CSIRO unveils Australia’s first ‘zero emission’ house

The AusZEH demonstration house. Image: CSIRO.

By Angela Dorizas

Australia’s first zero emission house, situated in the Victorian community of Laurimar, will soon be put to the test by its new occupants.

Designed and built by the CSIRO, the demonstration house has an eight-star energy-efficiency rating and includes off-the-shelf building and renewable energy-generation technologies and new future-ready energy management systems.

It was built in partnership with partners Delfin-Lend Lease and the Henley Property Group, and supported by the AusZEH consortium.

For 12 months the demonstration house will be occupied and tested by a typical middle-income family.

Zero-emission electricity from 6kW solar panels will supply all the operating energy needs of the household.

A unique energy management system, developed by La Trobe University in partnership with CSIRO, will track energy use in the house and provide feedback via customised reports to household members.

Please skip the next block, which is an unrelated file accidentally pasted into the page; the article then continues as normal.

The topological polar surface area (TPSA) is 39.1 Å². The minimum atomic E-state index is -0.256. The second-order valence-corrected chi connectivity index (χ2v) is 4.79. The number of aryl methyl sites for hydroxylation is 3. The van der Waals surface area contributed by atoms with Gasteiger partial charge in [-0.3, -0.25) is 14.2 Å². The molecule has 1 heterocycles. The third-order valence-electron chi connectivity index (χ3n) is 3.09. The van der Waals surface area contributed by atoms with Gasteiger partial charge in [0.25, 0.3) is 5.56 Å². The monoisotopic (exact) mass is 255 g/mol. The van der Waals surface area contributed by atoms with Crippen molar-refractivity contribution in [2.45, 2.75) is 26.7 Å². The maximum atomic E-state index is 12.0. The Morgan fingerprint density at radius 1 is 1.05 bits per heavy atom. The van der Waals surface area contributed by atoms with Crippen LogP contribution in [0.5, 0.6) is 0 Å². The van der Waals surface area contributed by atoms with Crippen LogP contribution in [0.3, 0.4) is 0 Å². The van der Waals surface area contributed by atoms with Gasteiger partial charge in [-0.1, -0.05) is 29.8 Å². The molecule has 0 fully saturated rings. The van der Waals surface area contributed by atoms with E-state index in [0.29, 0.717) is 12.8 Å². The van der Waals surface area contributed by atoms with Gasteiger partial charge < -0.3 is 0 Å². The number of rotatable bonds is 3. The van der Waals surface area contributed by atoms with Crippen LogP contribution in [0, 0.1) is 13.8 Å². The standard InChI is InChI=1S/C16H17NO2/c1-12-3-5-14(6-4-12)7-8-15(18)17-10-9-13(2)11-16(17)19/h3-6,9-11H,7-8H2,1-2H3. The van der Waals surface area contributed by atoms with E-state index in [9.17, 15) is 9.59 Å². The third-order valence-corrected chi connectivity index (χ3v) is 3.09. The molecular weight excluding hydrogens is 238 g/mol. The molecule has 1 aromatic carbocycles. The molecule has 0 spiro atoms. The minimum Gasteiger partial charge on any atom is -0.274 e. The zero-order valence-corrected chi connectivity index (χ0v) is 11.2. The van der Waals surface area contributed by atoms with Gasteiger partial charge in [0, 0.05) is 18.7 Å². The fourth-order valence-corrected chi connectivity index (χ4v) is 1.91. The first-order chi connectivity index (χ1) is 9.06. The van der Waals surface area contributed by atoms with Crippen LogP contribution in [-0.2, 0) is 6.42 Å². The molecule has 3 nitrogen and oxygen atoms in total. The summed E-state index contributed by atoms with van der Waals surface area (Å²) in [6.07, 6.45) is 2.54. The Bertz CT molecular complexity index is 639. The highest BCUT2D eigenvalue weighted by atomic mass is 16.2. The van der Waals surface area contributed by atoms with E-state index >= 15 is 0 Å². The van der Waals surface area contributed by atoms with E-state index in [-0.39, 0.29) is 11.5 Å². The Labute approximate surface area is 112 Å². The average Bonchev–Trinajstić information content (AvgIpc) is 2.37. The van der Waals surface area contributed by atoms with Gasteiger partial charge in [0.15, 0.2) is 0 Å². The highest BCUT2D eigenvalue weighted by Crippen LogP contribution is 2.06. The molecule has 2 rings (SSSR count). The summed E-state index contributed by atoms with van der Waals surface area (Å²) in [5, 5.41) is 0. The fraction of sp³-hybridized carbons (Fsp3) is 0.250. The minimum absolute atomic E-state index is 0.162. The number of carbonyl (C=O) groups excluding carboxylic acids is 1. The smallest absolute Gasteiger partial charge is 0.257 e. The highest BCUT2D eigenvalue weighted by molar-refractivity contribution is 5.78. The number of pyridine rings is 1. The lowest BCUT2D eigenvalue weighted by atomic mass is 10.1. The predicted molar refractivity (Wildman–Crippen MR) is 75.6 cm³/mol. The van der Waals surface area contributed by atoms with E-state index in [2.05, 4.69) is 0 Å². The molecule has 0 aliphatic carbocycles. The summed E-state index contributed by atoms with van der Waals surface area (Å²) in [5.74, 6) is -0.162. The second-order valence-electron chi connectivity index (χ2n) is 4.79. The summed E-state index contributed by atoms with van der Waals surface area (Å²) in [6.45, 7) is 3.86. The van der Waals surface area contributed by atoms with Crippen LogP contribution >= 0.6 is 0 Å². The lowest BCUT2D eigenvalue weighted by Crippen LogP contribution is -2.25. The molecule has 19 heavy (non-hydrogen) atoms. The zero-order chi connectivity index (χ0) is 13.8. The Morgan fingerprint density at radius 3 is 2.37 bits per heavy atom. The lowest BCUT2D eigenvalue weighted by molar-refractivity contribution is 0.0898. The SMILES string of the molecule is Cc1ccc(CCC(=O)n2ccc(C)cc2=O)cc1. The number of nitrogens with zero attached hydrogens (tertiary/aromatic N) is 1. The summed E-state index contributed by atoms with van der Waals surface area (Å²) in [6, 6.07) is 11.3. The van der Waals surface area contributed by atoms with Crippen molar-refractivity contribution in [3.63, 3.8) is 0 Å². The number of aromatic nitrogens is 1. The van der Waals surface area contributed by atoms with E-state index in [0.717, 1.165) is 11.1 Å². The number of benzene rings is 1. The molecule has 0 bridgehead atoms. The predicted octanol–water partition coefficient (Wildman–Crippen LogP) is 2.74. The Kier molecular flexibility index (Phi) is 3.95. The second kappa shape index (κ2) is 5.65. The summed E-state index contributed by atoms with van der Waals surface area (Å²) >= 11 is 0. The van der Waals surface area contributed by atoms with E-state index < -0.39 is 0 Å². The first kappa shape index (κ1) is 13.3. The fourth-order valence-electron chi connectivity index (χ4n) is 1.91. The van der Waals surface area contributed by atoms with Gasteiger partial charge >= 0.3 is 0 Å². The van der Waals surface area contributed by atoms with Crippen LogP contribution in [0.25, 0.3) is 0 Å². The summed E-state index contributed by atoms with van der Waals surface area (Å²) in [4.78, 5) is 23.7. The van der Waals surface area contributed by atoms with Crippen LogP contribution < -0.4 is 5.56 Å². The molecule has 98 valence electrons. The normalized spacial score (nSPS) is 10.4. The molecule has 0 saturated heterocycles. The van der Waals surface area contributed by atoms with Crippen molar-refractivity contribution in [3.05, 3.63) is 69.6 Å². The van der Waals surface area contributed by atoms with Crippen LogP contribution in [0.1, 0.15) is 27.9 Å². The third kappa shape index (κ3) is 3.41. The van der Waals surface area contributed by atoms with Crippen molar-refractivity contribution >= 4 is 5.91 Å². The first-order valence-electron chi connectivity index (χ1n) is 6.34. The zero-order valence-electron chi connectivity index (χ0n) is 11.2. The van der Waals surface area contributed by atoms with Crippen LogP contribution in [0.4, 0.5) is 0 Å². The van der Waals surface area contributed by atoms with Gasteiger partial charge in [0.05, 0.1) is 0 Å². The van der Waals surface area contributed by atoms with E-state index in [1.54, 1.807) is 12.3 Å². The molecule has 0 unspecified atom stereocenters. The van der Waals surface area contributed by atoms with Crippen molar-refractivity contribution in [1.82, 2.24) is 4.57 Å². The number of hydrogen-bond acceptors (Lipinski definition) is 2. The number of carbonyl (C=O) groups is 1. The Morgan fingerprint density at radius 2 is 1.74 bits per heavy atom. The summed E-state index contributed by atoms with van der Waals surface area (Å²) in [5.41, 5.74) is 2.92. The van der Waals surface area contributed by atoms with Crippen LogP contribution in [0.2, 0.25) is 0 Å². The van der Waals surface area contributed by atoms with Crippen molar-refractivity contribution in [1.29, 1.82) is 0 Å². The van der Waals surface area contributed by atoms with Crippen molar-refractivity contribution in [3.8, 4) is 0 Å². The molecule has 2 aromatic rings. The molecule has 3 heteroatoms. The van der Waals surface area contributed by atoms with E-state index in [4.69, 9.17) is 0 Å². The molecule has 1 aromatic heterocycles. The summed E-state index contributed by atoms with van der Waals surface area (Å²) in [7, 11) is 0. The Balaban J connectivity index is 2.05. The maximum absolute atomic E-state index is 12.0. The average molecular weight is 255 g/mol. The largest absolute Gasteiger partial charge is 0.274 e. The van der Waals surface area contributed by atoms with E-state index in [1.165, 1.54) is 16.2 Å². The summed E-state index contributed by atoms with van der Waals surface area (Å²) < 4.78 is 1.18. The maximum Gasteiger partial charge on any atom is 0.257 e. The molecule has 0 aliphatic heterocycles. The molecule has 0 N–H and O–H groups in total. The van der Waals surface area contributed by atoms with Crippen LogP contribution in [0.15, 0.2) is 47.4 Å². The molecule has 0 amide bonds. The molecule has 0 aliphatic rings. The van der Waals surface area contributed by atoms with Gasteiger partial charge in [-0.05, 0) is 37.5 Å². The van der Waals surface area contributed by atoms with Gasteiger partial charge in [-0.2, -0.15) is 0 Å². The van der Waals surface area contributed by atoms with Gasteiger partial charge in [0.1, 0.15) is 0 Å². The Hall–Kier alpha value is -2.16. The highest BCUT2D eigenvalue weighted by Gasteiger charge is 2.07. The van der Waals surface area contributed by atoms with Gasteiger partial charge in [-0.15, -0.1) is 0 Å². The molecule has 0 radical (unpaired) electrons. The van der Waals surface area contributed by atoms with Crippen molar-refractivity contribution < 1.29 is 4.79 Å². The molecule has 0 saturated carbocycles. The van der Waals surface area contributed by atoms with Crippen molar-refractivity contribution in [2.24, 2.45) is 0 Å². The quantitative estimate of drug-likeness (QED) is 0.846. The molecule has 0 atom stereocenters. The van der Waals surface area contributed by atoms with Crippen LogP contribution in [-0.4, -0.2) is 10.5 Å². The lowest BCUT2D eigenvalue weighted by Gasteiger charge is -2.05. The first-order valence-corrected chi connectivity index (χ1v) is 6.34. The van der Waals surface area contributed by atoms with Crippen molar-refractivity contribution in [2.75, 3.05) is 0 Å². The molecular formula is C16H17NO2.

The information will in turn be used by the CSIRO to identify ways to improve the design of low-emissions houses.
Nearly 13 per cent of Australia’s greenhouse gas emissions are due to home energy use, so the uptake of zero-emission housing could have a significant impact on reducing Australia’s carbon footprint.

CSIRO Energy Transformed Flagship director, Dr Alex Wonhas, said estimates show that if all new housing built in Australia between 2011 and 2020 were zero-emission houses, 63 million tons of greenhouse gas (GHG) emissions would be saved.

“This would be equivalent to taking all of Australia’s private cars off the road for two years and 237 days, or closing all Australia’s power stations for up to 100 days,” Dr Wonhas said.

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